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Put simply, is there a way to receive a general notification when any property in an Objective-C class is changed? I know I can use KVO to monitor particular property changes, but I have the need to call a particular method whenever any setProperty: message is sent to my class. I want to be able to receive a generic notification without any concern about which property in particular was modified.

If it helps to clarify why I want to do this, I am making use of some fast table scrolling code found here: http://blog.atebits.com/2008/12/fast-scrolling-in-tweetie-with-uitableview/

Part of the process of accomplishing this is that whenever a property in a table view cell is modified, [ self setNeedsDisplay ] needs to be called. I'd rather not have to override the setter methods for every property in my class just to make this call.

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2 Answers 2

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As Chuck notes, you can create a dependent key, or of course you can directly observe all the properties (which is less work than overloading the setters).

Using the Objective-C runtime, if you exclusively use properties, you can automate this process using class_copyPropertyList(). But I'd probably only do this if this problem comes up a bit for you. If you only have one instance of this problem, it's probably easier and safer and more maintainable just to directly observe the list of properties unless you feel like working in the ObjC runtime.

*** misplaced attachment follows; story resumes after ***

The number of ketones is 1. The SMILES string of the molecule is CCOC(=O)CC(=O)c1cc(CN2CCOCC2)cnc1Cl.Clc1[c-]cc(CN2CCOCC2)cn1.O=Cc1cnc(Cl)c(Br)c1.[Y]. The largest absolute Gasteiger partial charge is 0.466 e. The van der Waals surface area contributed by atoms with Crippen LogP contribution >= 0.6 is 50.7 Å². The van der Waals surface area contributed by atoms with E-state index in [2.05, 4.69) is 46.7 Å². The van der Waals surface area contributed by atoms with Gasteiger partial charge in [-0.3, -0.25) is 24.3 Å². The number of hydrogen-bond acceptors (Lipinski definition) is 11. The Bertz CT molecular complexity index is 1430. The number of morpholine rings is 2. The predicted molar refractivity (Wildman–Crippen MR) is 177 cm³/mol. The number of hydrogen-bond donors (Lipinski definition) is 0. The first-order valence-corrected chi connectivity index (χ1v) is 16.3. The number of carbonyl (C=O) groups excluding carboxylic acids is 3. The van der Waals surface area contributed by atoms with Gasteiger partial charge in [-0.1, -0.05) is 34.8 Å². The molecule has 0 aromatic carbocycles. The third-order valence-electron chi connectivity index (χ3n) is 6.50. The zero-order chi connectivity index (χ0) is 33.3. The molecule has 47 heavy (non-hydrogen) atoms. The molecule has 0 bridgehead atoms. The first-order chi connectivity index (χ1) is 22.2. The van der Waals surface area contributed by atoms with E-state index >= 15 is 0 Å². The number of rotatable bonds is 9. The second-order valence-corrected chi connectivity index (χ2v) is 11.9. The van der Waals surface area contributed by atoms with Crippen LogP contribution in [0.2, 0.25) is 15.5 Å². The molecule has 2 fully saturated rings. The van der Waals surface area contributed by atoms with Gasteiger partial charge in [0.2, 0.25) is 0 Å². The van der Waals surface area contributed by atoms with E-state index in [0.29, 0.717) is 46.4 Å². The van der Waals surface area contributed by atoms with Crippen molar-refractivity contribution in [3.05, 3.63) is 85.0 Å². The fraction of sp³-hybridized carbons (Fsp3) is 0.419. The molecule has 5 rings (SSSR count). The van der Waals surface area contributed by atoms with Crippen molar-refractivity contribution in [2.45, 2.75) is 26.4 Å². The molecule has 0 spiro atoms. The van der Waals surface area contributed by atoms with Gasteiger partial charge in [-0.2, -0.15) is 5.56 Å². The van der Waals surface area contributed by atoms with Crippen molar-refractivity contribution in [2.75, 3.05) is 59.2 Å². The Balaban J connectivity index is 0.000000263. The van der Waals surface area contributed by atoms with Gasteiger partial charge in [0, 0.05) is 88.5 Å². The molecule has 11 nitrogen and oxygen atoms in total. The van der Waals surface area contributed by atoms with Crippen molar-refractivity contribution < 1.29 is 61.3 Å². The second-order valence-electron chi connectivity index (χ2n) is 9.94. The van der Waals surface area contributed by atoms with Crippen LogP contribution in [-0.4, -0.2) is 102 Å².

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Not exactly. You can create a dependent key that depends on every property you wish to expose and then observe that. That's about as close as you'll get, I think.

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Hm. Seems like I would be abusing the concept of dependent keys in this case. I suppose I'll just observe each property individually. I could have sworn that there was a generic way to do this. How about a way to catch the name of the message being passed to a class via the runtime? –  LucasTizma Dec 15 '09 at 21:47
    
Not really. Just call the dependent key propertiesChanged or something like that and it will be quite accurate. mmalc at Apple actually suggests this technique in his Cocoa Bindings Example and Hints: homepage.mac.com/mmalc/CocoaExamples/controllers.html … As for "catching the name of the message being passed to a class", I assume you mean catching all messages sent to a class. This would require either a proxy object or hooking into the objc_msgSend() runtime function, the latter of which would be massively slow and hackish and really not worth it. –  Chuck Dec 15 '09 at 22:23

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